Without a serious challenger in the final months of the primary, her campaign kept a low profile. But expect her to have a much more public presence in the months to come.
She might also be precisely what Democrats need to counter perception of the party establishment as aging, stuffy, and out-of-touch.
“During my first campaign for district court judge, my opponents said a young mom couldn’t win,” Beasley said in a tweet Tuesday night. “So I put my twins in a stroller and went door-to-door. I won that race by 30 points.”
Voter Turnout Was Strong, Especially for a Midterm Election Year
North Carolina didn’t set records, but it came close.
Despite a pandemic, the 2020 election recorded historic turnout in North Carolina and across the nation. With abortion rights in real peril, it’s possible this year’s midterms could make some history too.
That’s a good thing. It’s always a good thing when more people vote.
The Big-Tent Democratic Party Continues to Expand
Representation isn’t about tokenism. It’s about emphasizing diverse lived experiences among our policymakers. That’s been the winning message for progressives for so long no matter the trolling on the right.
The Democrats who won primaries Tuesday represented exactly the kind of diverse lived experiences that progressives have been talking about, if not voting for, for decades.
One good example: Barbara Gaskins in House District 3 won her primary in eastern North Carolina handily. She’s not well-known on a big stage for NC Democrats, but her grassroots background is bonafide.
Her family goes back generations in eastern NC. Her website tells the story of her fourth great grandfather, who grew up an enslaved person in Craven and Jones counties. She’s also the founder of a nonprofit that focuses on re-entry to society for incarcerated people. Gaskins might have a tall order facing Republican incumbent Greg Murphy, but her race is one to watch.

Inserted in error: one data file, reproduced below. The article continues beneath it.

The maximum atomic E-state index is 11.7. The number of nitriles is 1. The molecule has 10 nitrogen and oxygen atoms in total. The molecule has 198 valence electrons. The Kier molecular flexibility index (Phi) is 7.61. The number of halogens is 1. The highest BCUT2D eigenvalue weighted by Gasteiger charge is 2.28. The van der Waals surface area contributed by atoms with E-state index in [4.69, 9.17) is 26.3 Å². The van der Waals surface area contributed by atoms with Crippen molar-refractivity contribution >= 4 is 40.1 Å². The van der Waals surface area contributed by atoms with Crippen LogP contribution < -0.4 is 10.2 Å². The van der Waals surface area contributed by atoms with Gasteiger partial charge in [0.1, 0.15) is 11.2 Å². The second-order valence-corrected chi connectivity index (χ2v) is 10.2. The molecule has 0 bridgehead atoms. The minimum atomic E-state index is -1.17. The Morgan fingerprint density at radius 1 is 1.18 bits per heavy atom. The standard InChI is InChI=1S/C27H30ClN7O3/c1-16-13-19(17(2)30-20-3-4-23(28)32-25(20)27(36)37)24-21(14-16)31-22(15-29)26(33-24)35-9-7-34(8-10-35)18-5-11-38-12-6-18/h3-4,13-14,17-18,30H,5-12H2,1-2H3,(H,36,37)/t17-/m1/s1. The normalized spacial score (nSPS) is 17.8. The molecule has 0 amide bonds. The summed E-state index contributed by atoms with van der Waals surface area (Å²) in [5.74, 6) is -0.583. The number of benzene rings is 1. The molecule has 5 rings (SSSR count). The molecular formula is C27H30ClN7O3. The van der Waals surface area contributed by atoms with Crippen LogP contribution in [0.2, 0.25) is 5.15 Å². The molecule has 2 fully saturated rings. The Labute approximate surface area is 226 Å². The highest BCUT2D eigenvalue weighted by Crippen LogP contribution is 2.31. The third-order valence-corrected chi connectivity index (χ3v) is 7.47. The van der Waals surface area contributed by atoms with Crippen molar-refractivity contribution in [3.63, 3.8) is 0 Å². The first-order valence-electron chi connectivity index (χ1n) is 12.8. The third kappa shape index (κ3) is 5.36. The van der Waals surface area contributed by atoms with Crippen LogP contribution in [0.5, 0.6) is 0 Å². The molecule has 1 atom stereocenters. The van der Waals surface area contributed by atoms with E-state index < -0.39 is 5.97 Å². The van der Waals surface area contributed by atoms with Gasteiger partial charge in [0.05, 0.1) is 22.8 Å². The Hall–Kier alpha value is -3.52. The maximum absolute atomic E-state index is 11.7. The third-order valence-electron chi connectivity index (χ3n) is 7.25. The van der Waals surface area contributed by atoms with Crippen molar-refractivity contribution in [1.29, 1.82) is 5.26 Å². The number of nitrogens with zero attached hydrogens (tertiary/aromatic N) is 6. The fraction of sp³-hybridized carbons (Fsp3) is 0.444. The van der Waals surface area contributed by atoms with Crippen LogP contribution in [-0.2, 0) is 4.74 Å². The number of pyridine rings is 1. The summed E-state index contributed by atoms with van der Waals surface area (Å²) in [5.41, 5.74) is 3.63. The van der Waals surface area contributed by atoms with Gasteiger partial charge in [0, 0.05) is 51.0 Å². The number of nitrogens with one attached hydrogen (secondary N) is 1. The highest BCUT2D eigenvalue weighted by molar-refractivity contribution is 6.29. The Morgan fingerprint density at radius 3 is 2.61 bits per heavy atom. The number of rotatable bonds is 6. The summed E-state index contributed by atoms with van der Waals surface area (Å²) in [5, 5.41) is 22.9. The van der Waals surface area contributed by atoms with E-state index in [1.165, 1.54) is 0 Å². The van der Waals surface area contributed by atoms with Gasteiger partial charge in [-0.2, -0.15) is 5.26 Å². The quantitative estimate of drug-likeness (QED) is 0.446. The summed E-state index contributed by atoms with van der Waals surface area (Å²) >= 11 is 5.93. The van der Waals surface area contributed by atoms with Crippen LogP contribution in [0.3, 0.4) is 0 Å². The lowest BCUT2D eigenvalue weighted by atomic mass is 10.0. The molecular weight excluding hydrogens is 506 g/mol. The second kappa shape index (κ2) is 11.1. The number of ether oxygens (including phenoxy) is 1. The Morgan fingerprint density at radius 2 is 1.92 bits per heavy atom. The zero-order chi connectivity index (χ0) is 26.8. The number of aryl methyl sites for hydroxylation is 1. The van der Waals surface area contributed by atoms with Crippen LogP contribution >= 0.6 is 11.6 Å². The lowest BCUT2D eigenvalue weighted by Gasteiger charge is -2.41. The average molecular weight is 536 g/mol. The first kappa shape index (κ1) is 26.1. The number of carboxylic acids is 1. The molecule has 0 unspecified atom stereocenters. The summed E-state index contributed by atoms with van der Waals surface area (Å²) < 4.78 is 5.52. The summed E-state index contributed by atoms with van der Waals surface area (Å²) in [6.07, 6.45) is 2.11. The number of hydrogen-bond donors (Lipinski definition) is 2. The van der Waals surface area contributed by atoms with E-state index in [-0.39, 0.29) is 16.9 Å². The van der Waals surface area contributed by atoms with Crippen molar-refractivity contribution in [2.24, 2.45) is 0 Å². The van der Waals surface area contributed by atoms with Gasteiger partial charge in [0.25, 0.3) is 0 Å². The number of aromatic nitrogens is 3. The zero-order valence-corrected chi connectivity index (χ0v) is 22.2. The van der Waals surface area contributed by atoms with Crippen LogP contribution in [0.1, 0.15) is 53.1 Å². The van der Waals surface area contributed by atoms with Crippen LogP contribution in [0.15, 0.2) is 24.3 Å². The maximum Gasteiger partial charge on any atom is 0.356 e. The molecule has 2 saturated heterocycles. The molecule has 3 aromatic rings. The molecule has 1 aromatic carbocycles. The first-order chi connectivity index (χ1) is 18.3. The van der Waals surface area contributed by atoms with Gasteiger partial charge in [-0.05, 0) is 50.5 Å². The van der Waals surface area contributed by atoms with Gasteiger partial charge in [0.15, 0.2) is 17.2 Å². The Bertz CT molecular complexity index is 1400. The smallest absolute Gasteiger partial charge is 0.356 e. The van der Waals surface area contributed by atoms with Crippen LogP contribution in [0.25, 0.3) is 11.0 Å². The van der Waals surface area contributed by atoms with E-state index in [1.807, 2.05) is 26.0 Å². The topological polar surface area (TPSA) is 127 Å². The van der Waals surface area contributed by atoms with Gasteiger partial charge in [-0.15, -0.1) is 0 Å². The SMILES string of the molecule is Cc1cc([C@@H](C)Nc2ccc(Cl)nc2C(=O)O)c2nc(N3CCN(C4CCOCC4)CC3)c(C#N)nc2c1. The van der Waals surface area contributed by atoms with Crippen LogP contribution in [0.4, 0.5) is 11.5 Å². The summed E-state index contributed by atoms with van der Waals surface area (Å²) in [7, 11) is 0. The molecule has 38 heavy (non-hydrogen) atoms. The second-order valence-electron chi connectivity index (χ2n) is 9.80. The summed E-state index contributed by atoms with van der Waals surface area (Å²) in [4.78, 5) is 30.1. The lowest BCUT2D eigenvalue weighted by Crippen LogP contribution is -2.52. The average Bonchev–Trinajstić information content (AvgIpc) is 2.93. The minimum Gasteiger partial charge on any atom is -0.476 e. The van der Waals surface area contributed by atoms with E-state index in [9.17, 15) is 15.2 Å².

All across the Democratic Party’s Senate and congressional primaries, the party’s big tent got bigger.
The NC Supreme Court Elections Are Huge—Really Huge
As much as judicial candidates might loathe the partisan nature of their races, this fall’s 2022 elections for two seats on the state’s highest court is a big political fracas.
Aside from Beasley and Budd’s US Senate race, these could be the most important races in the state this year. The US Supreme Court, well-padded now with conservative appointees, has swung hard to the right — its pending overturn of abortion rights in a country where upwards of 70% of Americans support legal abortion being just one example.
That said, the last defense on issues like abortion, voting rights, and education funding for NC’s poorest counties wil likely come down to the state Supreme Court.
Two seats held by Democrats are up for re-election. If Republicans win one, the balance of the court will swing in their favor. This fall, look for progressives to pin a lot of hopes on Sam Ervin IV, an incumbent Supreme Court judge, and Lucy Inman, currently a judge on the NC Court of Appeals.